Under the entries in the hit list, you can find different buttons that facilitate the access to the resource. What kind of access you have depends on the resource type and the data source. If alternative options exist, they will be shown simultaneously.

Functions of the buttons


Link to the full text or the website

The colour codes correspond to the established traffic light system (see below) of the Electronic Journals Library (Elektronische Zeitschriftenbibliothek, EZB).


The article is published in an open access journal; this is a link to the journal via the EZB; you can find the full text on the journal’s website.


The article is published in a subscription-based electronic journal that has been licensed by your institution; this is a link to the journal via the EZB; you can find the full text on the journal’s website.


The article is published in a subscription-based electronic journal; the full text is not accessible since your institution does not own a licence; the abstract may be freely availabe .


The status of the journal where the article is published could not be determined; this is a link to the journal’s record in the EZB that can provide additional information.


Link to the Zeitschriftendatenbank (ZDB); you can see here which German or Austrian libraries have holdings of the print journal.


Starts a Germany-wide search in the union catalogues. You will find out which libraries possess the book.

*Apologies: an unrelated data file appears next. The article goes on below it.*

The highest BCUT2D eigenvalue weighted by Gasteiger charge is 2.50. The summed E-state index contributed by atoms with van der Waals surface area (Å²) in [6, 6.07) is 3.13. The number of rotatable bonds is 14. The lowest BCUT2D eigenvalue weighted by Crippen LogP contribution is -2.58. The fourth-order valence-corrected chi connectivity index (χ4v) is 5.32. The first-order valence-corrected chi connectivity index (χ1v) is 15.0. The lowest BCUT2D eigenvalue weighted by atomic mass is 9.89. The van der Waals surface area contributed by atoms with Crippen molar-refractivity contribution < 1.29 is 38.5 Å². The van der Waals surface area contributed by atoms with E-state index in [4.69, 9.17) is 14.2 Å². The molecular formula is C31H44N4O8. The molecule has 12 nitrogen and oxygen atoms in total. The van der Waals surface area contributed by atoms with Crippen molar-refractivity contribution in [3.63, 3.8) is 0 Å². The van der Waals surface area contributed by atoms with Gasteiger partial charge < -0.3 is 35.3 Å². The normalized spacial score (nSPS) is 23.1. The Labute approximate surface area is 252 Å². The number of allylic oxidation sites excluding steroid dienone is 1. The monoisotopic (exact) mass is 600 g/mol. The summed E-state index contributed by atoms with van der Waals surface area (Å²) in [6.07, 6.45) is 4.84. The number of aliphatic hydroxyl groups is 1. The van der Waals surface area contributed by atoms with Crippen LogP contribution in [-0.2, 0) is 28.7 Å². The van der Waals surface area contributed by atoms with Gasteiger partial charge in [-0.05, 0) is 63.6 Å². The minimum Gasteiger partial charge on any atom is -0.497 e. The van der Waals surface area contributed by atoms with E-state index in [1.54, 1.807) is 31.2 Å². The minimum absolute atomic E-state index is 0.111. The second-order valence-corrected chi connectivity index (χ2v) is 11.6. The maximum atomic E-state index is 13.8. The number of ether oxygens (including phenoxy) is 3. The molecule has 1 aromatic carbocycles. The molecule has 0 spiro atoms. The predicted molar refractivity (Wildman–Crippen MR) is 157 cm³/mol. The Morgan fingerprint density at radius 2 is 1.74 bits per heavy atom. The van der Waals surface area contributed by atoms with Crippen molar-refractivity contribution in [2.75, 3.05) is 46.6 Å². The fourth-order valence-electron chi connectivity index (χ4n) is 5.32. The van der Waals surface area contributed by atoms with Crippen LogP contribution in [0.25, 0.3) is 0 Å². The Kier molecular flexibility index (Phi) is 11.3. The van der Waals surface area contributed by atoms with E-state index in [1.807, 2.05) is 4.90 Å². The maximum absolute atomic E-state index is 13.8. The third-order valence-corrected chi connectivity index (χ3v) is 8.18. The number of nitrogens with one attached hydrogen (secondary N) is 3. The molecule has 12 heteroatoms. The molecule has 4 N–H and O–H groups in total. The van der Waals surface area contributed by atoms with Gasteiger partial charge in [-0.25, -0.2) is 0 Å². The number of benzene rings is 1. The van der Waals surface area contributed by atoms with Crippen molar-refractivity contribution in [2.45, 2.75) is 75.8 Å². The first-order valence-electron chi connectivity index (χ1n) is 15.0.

Starts an availability check in the Karlsruhe Virtual Catalog. You will find out in which library networks the book is available.


Link to subito, a fee-based document delivery service of German, Swiss, and Austrian libraries. You can order a copy of an article or a book chapter. Subito will deliver the copy directly to your home within 24 to 72 hours.

Please note that in order to use the full functionality you have to be in the IP range of your institution or to log in with your institutional account respectively.

Using filters to refine your results

After completing a simple or advanced search, you can refine your results further using filters. In the Refine your search area, you will find the available filter functions:

  • Keyword: Here you see the most frequent keywords in the set of hits. By selecting one of the keywords, you will limit the results to the ones containing the given keyword.
  • Creator/Publisher: Here you can see the names of the authors or editors most frequently found in the set of hits. By selecting a name, you will limit your results to the publication of the respective person.
  • Year: Here you see the years of publication sorted in descending order. In the brackets next to the year, you see the number of publications. By selecting a year, you will limit your results to the publications in that year.